How Challenges Shaped Jose Cedeño’s Career
- October 1, 2018
In the late 1990s, it became clear to Jose Cedeño that he would not spend the rest of his life in his native Venezuela. Due to political and economic turmoil in his home country, his parents had requested political asylum, effectively eliminating the option of returning home.
Like most immigrants, Cedeño found himself caught in a web of limitations. As an international college student with employment limitations, he worked minimum wage jobs on campus, while simultaneously pursuing an internship with a company that would ultimately sponsor him—and eventually help Cedeño become a US resident.
“There was no parachute for me,” he says. “If I did not make it happen for myself, no one would.”
For Cedeño, however, the pressure of these limitations only served to ignite a fire in his belly. He was able to secure a consulting job and a sponsorship six months prior to graduation, which led to traveling across the United States and Europe. He was then recruited into a healthcare company to build a multimillion-dollar medical device manufacturing site at age 24. By age 27, he was a Six Sigma black belt project manager asked to lead Mergers and Acquisition integrations in Brazil for Philips Healthcare. After a year on that job, he became one of the youngest directors at the company and head of M&A Integrations for Philips Latin America. Along the way, he managed to add Italian, Portuguese, and basic French to his list of languages.
When his work with M&As became predictable, he pushed the boundaries yet again by enrolling into a top-ranked Executive MBA Program at Kellogg School of Management. There he learned cutting-edge management and marketing practices and networked with a set of accomplished professionals which set the path for his entrance into the entertainment world.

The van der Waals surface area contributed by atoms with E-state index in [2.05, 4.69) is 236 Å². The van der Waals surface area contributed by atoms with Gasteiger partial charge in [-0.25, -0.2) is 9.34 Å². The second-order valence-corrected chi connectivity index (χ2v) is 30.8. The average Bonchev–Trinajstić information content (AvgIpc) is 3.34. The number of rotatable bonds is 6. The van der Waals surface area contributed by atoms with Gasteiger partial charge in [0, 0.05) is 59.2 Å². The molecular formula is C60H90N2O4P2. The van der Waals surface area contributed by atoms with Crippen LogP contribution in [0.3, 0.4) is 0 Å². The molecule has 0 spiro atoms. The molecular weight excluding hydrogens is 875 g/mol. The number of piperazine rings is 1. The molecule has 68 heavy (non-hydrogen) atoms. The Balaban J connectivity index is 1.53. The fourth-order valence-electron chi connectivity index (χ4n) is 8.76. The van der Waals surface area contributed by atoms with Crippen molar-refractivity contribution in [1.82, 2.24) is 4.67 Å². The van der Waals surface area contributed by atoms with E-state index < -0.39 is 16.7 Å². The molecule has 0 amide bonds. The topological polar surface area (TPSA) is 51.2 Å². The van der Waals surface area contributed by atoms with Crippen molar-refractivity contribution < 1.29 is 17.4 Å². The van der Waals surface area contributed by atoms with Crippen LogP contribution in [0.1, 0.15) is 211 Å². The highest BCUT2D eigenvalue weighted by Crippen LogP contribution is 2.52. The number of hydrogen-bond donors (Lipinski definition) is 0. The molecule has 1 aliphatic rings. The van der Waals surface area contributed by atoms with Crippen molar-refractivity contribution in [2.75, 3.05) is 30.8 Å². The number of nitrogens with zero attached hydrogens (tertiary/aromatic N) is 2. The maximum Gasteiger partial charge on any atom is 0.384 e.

Today, Cedeño serves as the senior vice president of growth and innovation at Sony Music, where he’s been lauded by the likes of Billboard for his innovative commercial, digital, and merchant campaigns in the company’s burgeoning US Latin division.
In an interview with The Alumni Society, Cedeño explains how he turns his limitations into opportunities, takes control of his career, and competes against himself, while raising the bar for those around him.
Since going back to your country wasn’t an option in the last 1990s, you were forced to find alternative routs in your career. How would you say this molded your work ethic and personal approach to business?
Well, it really pushed me to always stay competitive and to ensure I am always pushing myself harder, faster, and further. I was always into sports as a teenager and no matter what sport I played, I always trained harder and longer hours than my peers. I felt it gave me the advantage I needed to perform well. For me, sports and work are very similar. If you invest the time and put in the effort, you will see the results.
I have always been very competitive by nature. I see my career as nothing more than another competition—many times against myself. This mentality forces me to push myself beyond my limits and eventually drive better results in the process.